The Solicitors Regulation Authority (SRA) is contemplating whether to contact thousands more law firms about their financial position after this summer’s exercise involving 2,000 practices “confirmed our view that financial difficulty is a widespread current risk”.
The regulator revealed this week that 5% of the initial sample showed a “very high risk of being in financial difficulty”.
Half were found to be a low risk, with the remaining firms falling on a spectrum between the two.
Firms with a low-risk rating are being sent an e-mail reminding them of their self-reporting obligations, while those with a medium rating will be required to re-submit their information for analysis at a “to-be-decided point in the future”. High-risk firms are being contacted by phone or receiving a face-to-face visit.
“We are now considering our next steps in terms of collecting data from a wider selection of firms,” the SRA said. “This may be necessary because the data collection exercise has confirmed our view that financial difficulty is a widespread current risk.”
The SRA’s latest report on financial stability said its engagement with firms found poor financial management that ranged from “naïve to reckless”, such as over-reliance on borrowing, partners drawing more than the firm’s profits and over-commitment to high fixed costs, such as premises and vehicles.
“We have also seen poor practice in the management of client accounts. For example, some firms have held large amounts of client money in their office account by receiving payments containing both office and client money,” it said. Better practice is to pay it first into client account, the SRA advised.
Looking at poor business management, the regulator highlighted failures to bill and collect revenue for completed work, and over-reliance on a single type of legal work. Whilst genuine specialism in a particular area of work is a “significant business advantage”, it said, many firms have a very narrow focus without a unique selling point for their services.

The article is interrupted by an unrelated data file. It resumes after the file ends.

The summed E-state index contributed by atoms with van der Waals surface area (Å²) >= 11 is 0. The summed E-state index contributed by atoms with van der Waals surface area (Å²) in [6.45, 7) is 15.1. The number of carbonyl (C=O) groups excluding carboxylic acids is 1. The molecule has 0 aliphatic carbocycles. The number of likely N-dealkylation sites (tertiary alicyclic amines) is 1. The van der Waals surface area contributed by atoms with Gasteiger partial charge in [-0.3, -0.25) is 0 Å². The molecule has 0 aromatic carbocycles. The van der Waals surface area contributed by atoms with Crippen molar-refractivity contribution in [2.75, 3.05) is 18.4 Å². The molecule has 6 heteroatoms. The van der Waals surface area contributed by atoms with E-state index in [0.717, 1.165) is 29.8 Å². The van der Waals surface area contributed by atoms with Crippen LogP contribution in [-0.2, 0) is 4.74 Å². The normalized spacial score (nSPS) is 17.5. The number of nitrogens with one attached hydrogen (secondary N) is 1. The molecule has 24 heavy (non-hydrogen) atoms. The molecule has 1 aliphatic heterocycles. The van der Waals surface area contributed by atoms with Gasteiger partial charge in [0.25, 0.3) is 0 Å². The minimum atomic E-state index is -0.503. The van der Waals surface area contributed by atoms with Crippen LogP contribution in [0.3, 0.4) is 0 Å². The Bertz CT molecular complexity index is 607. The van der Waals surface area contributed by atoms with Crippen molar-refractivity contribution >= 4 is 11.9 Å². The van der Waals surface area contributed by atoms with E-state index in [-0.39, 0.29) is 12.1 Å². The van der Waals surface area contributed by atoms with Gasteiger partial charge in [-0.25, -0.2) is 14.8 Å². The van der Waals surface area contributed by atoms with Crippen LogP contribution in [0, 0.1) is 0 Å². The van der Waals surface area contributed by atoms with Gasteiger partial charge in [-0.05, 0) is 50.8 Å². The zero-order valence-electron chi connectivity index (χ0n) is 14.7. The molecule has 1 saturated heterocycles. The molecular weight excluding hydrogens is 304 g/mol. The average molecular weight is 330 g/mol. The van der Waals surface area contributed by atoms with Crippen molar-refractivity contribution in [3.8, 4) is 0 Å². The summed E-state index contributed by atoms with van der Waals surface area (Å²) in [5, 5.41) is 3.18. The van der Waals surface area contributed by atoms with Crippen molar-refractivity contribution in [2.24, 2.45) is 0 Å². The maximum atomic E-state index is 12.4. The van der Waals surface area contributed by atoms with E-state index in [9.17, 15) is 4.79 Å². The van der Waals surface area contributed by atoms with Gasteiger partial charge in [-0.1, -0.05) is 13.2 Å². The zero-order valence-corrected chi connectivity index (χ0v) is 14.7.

“This has made these firms vulnerable to changes in demand from clients or to competition from other firms,” the SRA explained.
While diversification can be part of the solution, “we have seen situations where financial difficulty has been worsened by firms entering new legal markets without a clear business plan or the necessary skills to make this a success. Similar lessons can be learnt from the experience of firms that have acquired other firms to gain market share or diversify their services”.
The other main characteristics of financially failing firms were poor leadership and a failure to work constructively with the SRA, it said.
- The firms’ risk rating was calculated through a three-stage process. First they were asked to provide basic financial information, including their profit and loss, total drawings, borrowings and overdraft facilities. This was then inserted into pre-defined financial formulas and analysed using a combination of “academic and qualitative insights”. This analysis provided an assessment of the likelihood that the firm was experiencing financial difficulty.
Finally this was combined with the existing ‘impact’ scores for the firms concerned – ie, the potential impact their failure would have on the regulatory objectives – to reach the risk rating.